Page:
I’m not afraid to say that Cat Quest’s puns almost killed me. From a pause screen that is literally called ‘Paws’, to numerous feline takes on popular TV shows such as ‘The Pouncing Dead’ and much, much more besides, Cat Quest’s brutally unrelenting endeavour to absolutely blast the player into submission with cat puns is as much a running commentary on how much the developers love the mercenary furry critters as it is a reflection on their love for light-hearted comedy.
However, beyond its penchant for often entertaining, though ultimately grating cat puns, the gentile and freewheeling approach towards child-friendly, cartoon comedy that the Singapore based developer employs is one that bleeds throughout the design of Cat Quest, too. A highly streamlined action RPG that feels like the bastard kitten of Diablo III and Final Fantasy’s overworld map, Cat Quest might struggle to enchant those looking for more challenging and sophisticated fare, but for everyone else it represents an easy to get into genre effort that equally acts as an effective gateway for younger folk looking to experience their first RPG fix.
A simplistic though entertaining RPG wrapped up in an adorable aesthetic
Nowhere does Cat Quest embrace this simplicity more doggedly (gotta balance out the cat puns, right?) than in its narrative. Cast as a stoic and silent feline whose sister has been catnapped by an evil dark lord cat called Drakoth, players must cut across the land, raiding dungeons, completing side quests, taking catnaps all the while getting their paws on some sweet loot along the way.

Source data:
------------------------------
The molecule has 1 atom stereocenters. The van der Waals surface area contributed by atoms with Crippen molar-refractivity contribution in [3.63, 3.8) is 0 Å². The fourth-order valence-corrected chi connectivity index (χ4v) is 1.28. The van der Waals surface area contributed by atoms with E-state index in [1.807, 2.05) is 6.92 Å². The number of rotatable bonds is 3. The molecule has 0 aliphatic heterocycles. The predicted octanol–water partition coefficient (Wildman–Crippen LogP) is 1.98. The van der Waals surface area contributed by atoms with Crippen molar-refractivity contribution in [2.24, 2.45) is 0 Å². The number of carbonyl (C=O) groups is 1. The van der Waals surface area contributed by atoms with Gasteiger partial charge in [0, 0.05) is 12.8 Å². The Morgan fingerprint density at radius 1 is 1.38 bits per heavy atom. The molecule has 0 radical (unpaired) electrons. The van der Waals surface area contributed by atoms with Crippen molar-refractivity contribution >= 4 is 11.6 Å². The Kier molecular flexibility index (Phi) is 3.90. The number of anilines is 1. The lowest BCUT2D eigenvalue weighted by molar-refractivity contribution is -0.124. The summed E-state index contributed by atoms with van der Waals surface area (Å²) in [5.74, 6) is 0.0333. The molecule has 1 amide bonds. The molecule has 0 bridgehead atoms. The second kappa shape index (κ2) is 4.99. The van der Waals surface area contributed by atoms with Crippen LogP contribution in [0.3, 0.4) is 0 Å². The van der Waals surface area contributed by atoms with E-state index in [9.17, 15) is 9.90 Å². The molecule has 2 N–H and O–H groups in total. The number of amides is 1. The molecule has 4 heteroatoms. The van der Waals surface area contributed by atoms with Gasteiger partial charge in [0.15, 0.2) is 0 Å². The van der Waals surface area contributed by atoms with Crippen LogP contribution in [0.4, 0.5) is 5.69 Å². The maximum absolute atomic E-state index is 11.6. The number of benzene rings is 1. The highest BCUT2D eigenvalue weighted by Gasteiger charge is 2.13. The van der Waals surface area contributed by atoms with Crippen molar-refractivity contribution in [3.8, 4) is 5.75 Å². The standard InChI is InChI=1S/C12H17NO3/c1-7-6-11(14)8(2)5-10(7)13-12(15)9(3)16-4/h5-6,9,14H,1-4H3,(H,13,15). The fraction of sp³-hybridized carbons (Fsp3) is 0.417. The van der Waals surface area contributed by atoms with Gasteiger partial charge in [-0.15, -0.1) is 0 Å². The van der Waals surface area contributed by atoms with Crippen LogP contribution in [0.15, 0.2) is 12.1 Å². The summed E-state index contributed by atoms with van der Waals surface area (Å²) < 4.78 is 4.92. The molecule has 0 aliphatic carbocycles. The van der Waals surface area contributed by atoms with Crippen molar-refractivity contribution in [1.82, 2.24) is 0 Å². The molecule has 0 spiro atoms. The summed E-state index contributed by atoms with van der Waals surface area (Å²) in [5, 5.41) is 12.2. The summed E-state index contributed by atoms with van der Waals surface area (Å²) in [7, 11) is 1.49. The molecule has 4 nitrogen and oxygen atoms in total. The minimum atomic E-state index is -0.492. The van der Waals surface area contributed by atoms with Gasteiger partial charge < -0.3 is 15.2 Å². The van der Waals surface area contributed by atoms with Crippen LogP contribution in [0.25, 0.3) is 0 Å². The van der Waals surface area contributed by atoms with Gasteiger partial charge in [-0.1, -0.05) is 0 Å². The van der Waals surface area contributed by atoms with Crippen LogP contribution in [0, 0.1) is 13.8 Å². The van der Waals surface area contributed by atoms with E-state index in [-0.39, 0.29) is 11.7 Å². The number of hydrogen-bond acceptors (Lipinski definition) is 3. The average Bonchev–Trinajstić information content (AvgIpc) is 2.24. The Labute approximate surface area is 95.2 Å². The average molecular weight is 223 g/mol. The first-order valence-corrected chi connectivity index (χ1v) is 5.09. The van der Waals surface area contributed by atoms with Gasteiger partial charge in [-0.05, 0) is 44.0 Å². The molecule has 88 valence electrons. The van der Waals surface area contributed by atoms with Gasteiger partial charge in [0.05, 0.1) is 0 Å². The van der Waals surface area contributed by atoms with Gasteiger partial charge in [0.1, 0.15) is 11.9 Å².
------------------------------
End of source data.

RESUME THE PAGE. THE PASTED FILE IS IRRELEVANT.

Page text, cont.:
Far from a mute entity however, our furry hero has a mouthpiece in the form of his trusty sidekick who essentially looks like a feline version of Nintendo’s Kirby character if it swallowed a Smurf or two. All the same, the bouncing blue moggy has a wicked sense of humour that makes it frequently enjoyable and often outright hilarious (his fourth-wall breaking rants are often highly amusing), even if it does lean a little too heavily on patience eroding cat punnage.
With a clean, colourful and crisp UI that looks like it was designed by Fisher Price, the developers have made navigating the various menus and game world of Cat Quest an effortless delight and it’s a quality that will endear it deeply to audiences who are either unfamiliar with the RPG genre, or, simply just those who crave a break from the sometimes exhausting walls of text, skill trees and other visual elements that are intrinsic with Cat Quest’s more ambitious peers.
Adhering to this inviting and streamlined design template are the combat and navigation systems that serve as the dual cornerstones of the Cat Quest experience. Predominantly taking place on a whimsical patchwork overworld map, players move their ‘cat-venturer’ around the environment from an elevated third-person perspective, picking up quests, speaking to the locals and saving their progress with catnaps at inns that literally have a cushioned cat-basket set out on their front doorstep.
Cat Quest gameplay captured on PS4